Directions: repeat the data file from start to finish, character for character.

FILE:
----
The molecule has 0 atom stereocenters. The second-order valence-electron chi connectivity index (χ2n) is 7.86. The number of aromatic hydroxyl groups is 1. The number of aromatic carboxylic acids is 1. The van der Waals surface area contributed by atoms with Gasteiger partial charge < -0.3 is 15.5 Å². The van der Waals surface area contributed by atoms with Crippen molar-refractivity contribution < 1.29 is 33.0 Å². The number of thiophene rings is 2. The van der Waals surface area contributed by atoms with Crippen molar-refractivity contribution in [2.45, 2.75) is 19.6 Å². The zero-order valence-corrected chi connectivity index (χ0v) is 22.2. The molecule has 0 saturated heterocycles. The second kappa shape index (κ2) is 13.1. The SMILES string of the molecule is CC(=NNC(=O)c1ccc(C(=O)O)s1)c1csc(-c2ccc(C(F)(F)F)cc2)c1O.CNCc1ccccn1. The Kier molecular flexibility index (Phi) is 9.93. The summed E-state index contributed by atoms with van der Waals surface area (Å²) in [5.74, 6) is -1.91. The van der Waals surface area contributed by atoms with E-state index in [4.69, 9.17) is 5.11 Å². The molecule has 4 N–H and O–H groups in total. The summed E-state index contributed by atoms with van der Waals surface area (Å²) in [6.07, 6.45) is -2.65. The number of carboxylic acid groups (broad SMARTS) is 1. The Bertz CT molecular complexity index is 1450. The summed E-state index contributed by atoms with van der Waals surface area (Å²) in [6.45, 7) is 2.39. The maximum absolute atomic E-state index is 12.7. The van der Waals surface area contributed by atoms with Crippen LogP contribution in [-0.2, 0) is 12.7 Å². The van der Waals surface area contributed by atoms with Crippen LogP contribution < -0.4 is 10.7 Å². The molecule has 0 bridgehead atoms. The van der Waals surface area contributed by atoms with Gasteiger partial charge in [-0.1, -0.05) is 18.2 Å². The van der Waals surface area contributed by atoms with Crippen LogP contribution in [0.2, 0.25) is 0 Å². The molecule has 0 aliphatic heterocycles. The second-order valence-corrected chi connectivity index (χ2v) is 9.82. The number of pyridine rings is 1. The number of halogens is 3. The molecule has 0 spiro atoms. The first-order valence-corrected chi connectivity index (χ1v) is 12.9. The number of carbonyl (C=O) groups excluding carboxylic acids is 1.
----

The molecule has 0 atom stereocenters. The second-order valence-electron chi connectivity index (χ2n) is 7.86. The number of aromatic hydroxyl groups is 1. The number of aromatic carboxylic acids is 1. The van der Waals surface area contributed by atoms with Gasteiger partial charge < -0.3 is 15.5 Å². The van der Waals surface area contributed by atoms with Crippen molar-refractivity contribution < 1.29 is 33.0 Å². The number of thiophene rings is 2. The van der Waals surface area contributed by atoms with Crippen molar-refractivity contribution in [2.45, 2.75) is 19.6 Å². The zero-order valence-corrected chi connectivity index (χ0v) is 22.2. The molecule has 0 saturated heterocycles. The second kappa shape index (κ2) is 13.1. The SMILES string of the molecule is CC(=NNC(=O)c1ccc(C(=O)O)s1)c1csc(-c2ccc(C(F)(F)F)cc2)c1O.CNCc1ccccn1. The Kier molecular flexibility index (Phi) is 9.93. The summed E-state index contributed by atoms with van der Waals surface area (Å²) in [5.74, 6) is -1.91. The van der Waals surface area contributed by atoms with E-state index in [4.69, 9.17) is 5.11 Å². The molecule has 4 N–H and O–H groups in total. The summed E-state index contributed by atoms with van der Waals surface area (Å²) in [6.07, 6.45) is -2.65. The number of carboxylic acid groups (broad SMARTS) is 1. The Bertz CT molecular complexity index is 1450. The summed E-state index contributed by atoms with van der Waals surface area (Å²) in [6.45, 7) is 2.39. The maximum absolute atomic E-state index is 12.7. The van der Waals surface area contributed by atoms with Crippen LogP contribution in [-0.2, 0) is 12.7 Å². The van der Waals surface area contributed by atoms with Crippen LogP contribution < -0.4 is 10.7 Å². The molecule has 0 bridgehead atoms. The van der Waals surface area contributed by atoms with Gasteiger partial charge in [-0.1, -0.05) is 18.2 Å². The van der Waals surface area contributed by atoms with Crippen LogP contribution in [0.2, 0.25) is 0 Å². The molecule has 0 aliphatic heterocycles. The second-order valence-corrected chi connectivity index (χ2v) is 9.82. The number of pyridine rings is 1. The number of halogens is 3. The molecule has 0 spiro atoms. The first-order valence-corrected chi connectivity index (χ1v) is 12.9. The number of carbonyl (C=O) groups excluding carboxylic acids is 1.